Let’s return then to the question of which quantum algorithms will yield value first. It seems that we face two possible routes.
However, we could also be stuck in a world where fault-tolerant quantum computation is many years away, and near-term algorithms won’t outperform classical supercomputers. Then what?
At Zapata, the possibility of such a scenario has led us to investigate: Is the NISQ-FTQC algorithm dichotomy a false one? If so, how might we combine the best of both branches? Is it possible to speed up near-term algorithms, while maintaining their robustness to error? Our latest research suggests that, indeed, there is room for improvement.
How can we speed up NISQ-friendly algorithms? To answer this question, we must understand what makes NISQ-friendly algorithms slower than FTQC-type algorithms.
Many quantum algorithms rely on estimating properties of a quantum state. Algorithms involving estimation find broad application, including chemistry, materials, finance, logistics, and many other areas. Higher-accuracy estimates require longer runtimes. If we had fault-tolerant quantum computation and could run fast estimation algorithms such as quantum phase estimation and quantum amplitude estimation, we could achieve accurate estimates quickly. Unfortunately, these algorithms cannot be run on NISQ devices. One of the innovations of the first NISQ-friendly algorithm, called the variational quantum eigensolver (VQE), was to develop a way to carry out estimation with a NISQ device. We call this estimation method “standard sampling”. The standard approach to VQE can be carried out on NISQ devices because it uses standard sampling instead of quantum amplitude estimation. The downside of standard sampling is that achieving a target estimation accuracy can take a long time.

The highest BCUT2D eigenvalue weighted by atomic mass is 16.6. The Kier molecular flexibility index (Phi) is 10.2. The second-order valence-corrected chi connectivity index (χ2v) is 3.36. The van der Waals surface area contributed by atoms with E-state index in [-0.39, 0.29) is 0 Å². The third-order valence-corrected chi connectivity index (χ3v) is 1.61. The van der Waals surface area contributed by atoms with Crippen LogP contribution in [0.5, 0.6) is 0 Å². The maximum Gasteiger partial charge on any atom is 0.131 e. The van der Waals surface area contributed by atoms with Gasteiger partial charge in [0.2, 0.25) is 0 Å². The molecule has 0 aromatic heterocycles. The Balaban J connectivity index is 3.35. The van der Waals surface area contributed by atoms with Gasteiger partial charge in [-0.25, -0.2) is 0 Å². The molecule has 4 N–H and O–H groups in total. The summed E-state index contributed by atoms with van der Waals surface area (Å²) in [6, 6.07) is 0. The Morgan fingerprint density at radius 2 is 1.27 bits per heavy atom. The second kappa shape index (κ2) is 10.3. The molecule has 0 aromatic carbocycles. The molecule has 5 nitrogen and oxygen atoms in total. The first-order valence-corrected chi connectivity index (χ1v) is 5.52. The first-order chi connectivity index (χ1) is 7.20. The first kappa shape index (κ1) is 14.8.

What makes quantum amplitude estimation faster than estimation with standard sampling? It uses a general quantum algorithmic technique called quantum amplification that underpins Grover’s search algorithm and Shor’s factoring algorithm. Quantum amplitude estimation uses quantum amplification to make measurement data more informative about the parameter of interest. The standard sampling method used in many NISQ-friendly algorithms does not use quantum amplification; this causes these NISQ-friendly algorithms to be slower than FTQC-type alternatives.
Could we use some degree of quantum amplification to speed up NISQ-friendly algorithms? We explain the answer through an analogy.
Imagine that you were throwing an outdoor party. Lots of food, good conversation, and great music! You want to invite as many people as you can as long as everyone can hear the music. Fortunately, you recently acquired an excellent amplifier to provide the decibels you need.
Unfortunately, the only speakers you have available are a small pair of headphones.